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How to dress if you’re always cold

How to dress if you’re always cold
Posted at 6:30 AM, Dec 15, 2022
and last updated 2022-12-14 09:20:38-05

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There comes a point every winter when simply throwing on a heavy coat over your outfit just isn’t enough to keep you warm. That’s when winter dressing becomes more complicated, as you find yourself wondering if it’s possible to stay warm and comfortable at the same time.

Fortunately, for any anyone living in an especially cold locale, the secret to a comfortable winter outfit is layering, from the best boot socks you can find to a cozy winter hat. Layering allows you to add and remove clothing items throughout the day to maintain the perfect amount of warmth, and it only requires some forethought.

So, whether you have to work all day in an under-insulated office or are planning a fun outdoor adventure in the snow, here are some tips for staying warm if you always seem to be cold.

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How to Layer Your Winter Clothes

Experts typically recommend aiming for three layers of clothes for cold weather-dressing: a base layer, middle layer and outer layer. Also, keep in mind that any exposed areas of your body will lose heat, so it’s important to make sure you’re covered from head to toe, regardless of how many layers you’re wearing.

The Base Layer

Since your base layer makes direct contact with your skin, it’s important to choose moisture-wicking or quick-drying materials that will aid in regulating your body temperature. They should also feel nice to the touch since there’s nothing worse than dealing with itchy fabric rubbing your skin all day long. Merino wool and silk are considered excellent, albeit pricey, choices for base clothing, but soft fleece-lined polyester is a less expensive option that also works well. One fabric to avoid? Cotton. Its tendency to absorb moisture makes it a poor choice for base layer clothing since it can leave you feeling even colder as you sweat.

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In terms of style, a coordinated thermal underwear set, like this bestselling Thermajane one at Amazon, is a great option for a base layer that looks nice enough to even be worn on its own in less-cold weather. However, any knitted top combined with leggings or long underwear would work, too. And don’t forget about something to keep your feet toasty all day — we’ve reviewed many brands and picked the best boot socks for women and best boot socks for men.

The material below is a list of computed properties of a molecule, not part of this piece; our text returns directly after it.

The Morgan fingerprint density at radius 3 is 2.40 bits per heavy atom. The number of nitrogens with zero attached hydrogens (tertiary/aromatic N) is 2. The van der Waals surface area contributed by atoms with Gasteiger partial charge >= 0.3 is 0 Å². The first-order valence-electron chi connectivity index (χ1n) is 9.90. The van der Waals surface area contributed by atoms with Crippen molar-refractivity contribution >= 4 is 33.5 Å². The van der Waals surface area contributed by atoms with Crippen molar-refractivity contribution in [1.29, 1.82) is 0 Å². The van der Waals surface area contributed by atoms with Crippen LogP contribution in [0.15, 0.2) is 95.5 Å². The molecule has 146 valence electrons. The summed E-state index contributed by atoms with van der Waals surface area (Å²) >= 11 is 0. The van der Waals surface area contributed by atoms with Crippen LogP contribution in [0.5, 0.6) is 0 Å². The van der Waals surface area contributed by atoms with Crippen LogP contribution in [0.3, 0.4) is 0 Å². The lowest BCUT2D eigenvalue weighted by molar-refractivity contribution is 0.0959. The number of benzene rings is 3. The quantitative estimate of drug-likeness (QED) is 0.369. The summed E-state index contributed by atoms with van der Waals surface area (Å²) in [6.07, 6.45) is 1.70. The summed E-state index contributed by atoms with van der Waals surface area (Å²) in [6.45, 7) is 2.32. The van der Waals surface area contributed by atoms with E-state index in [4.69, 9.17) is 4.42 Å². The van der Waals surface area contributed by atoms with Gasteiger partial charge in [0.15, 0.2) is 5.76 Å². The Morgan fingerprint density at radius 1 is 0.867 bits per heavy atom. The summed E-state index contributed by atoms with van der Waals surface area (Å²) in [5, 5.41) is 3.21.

The Middle Layer

While your base layer may have been made of lightweight, moisture-wicking fabric, the middle layer is all about more insulating fabrics that will effectively retain body heat and stop cold air from reaching your skin. There are a wide range of fabrics that could potentially work well for this layer, but, generally, the thicker the material is, the warmer you’ll end up being.

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Depending on how cold it is, a merino wool sweater, like this one from Woolly Clothing, or a fleece-lined zippered jacket, are good choices for middle-layer tops. For pants, opt for fleece-lined pants or, else, thick, heavyweight denim if you absolutely must wear jeans.

The Outer Layer

The purpose of the outer layer is to protect yourself from common winter elements, like rain, wind and snow. So, choosing wind- and water-resistant outer shells and accessories is key, and you’ll also want to make sure that this layer is easy to remove so you can de-layer if you find yourself feeling warmer later on in the day.

For coats, many puffers or parkas offer both wind- and water-resistance. You may want to look for one that extends beyond the waist and is insulated with down or and equivalent alternative material for extra-warmth. Don’t underestimate the importance of a thermal beanie hat, either, which can be combined with a jacket or coat hood for additional rain-protection.

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Since some rain boots are made of thin rubber that offer little in the way of warmth (and not all winter boots can withstand slushy puddles), investing in a pair of winter boots like these from Aleader that can work in any type of weather is a great idea. Pairing them with the right boot socks will ensure your feet and toes, which can be especially prone to frostbite, stay dry and warm. Boot socks are typically several inches taller than crew socks, providing your ankles with some additional cold-protection.

Lastly, you’ll likely want to add a pair of gloves and a scarf to your outer layer wardrobe, too. Smart gloves that you don’t have to remove to use a touchscreen phone or tablet are especially nice to have. Meanwhile, an insulated full-face mask for especially cold days wouldn’t look out of place in today’s world and does a good job of protecting your head, face and ears, as well as your neck.

With these tips and a little wardrobe-planning, you can avoid that too-cold feeling this winter by layering your clothes to your desired temperature.

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